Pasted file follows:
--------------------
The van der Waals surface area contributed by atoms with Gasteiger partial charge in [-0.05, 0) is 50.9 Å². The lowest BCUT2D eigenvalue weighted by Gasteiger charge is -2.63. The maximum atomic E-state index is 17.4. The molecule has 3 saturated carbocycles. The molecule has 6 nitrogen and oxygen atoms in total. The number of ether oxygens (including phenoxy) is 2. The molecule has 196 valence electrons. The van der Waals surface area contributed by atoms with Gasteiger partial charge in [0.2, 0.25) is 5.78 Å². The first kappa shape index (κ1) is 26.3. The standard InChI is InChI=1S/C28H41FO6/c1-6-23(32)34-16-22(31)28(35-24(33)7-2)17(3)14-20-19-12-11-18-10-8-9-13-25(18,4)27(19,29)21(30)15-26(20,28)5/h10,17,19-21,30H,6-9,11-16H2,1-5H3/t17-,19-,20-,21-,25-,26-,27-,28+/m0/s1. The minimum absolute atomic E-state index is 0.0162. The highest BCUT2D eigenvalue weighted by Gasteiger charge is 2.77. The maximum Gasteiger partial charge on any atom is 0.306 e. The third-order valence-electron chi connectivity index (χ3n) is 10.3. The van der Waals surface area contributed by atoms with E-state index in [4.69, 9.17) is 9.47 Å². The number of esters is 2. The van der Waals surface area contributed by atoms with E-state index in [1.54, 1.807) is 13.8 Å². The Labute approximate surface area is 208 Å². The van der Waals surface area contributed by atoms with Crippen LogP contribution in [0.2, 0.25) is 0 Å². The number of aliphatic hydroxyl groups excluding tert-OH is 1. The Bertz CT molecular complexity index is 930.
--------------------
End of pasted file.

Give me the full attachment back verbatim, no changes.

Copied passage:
The van der Waals surface area contributed by atoms with Gasteiger partial charge in [-0.05, 0) is 50.9 Å². The lowest BCUT2D eigenvalue weighted by Gasteiger charge is -2.63. The maximum atomic E-state index is 17.4. The molecule has 3 saturated carbocycles. The molecule has 6 nitrogen and oxygen atoms in total. The number of ether oxygens (including phenoxy) is 2. The molecule has 196 valence electrons. The van der Waals surface area contributed by atoms with Gasteiger partial charge in [0.2, 0.25) is 5.78 Å². The first kappa shape index (κ1) is 26.3. The standard InChI is InChI=1S/C28H41FO6/c1-6-23(32)34-16-22(31)28(35-24(33)7-2)17(3)14-20-19-12-11-18-10-8-9-13-25(18,4)27(19,29)21(30)15-26(20,28)5/h10,17,19-21,30H,6-9,11-16H2,1-5H3/t17-,19-,20-,21-,25-,26-,27-,28+/m0/s1. The minimum absolute atomic E-state index is 0.0162. The highest BCUT2D eigenvalue weighted by Gasteiger charge is 2.77. The maximum Gasteiger partial charge on any atom is 0.306 e. The third-order valence-electron chi connectivity index (χ3n) is 10.3. The van der Waals surface area contributed by atoms with E-state index in [4.69, 9.17) is 9.47 Å². The number of esters is 2. The van der Waals surface area contributed by atoms with E-state index in [1.54, 1.807) is 13.8 Å². The Labute approximate surface area is 208 Å². The van der Waals surface area contributed by atoms with Crippen LogP contribution in [0.2, 0.25) is 0 Å². The number of aliphatic hydroxyl groups excluding tert-OH is 1. The Bertz CT molecular complexity index is 930.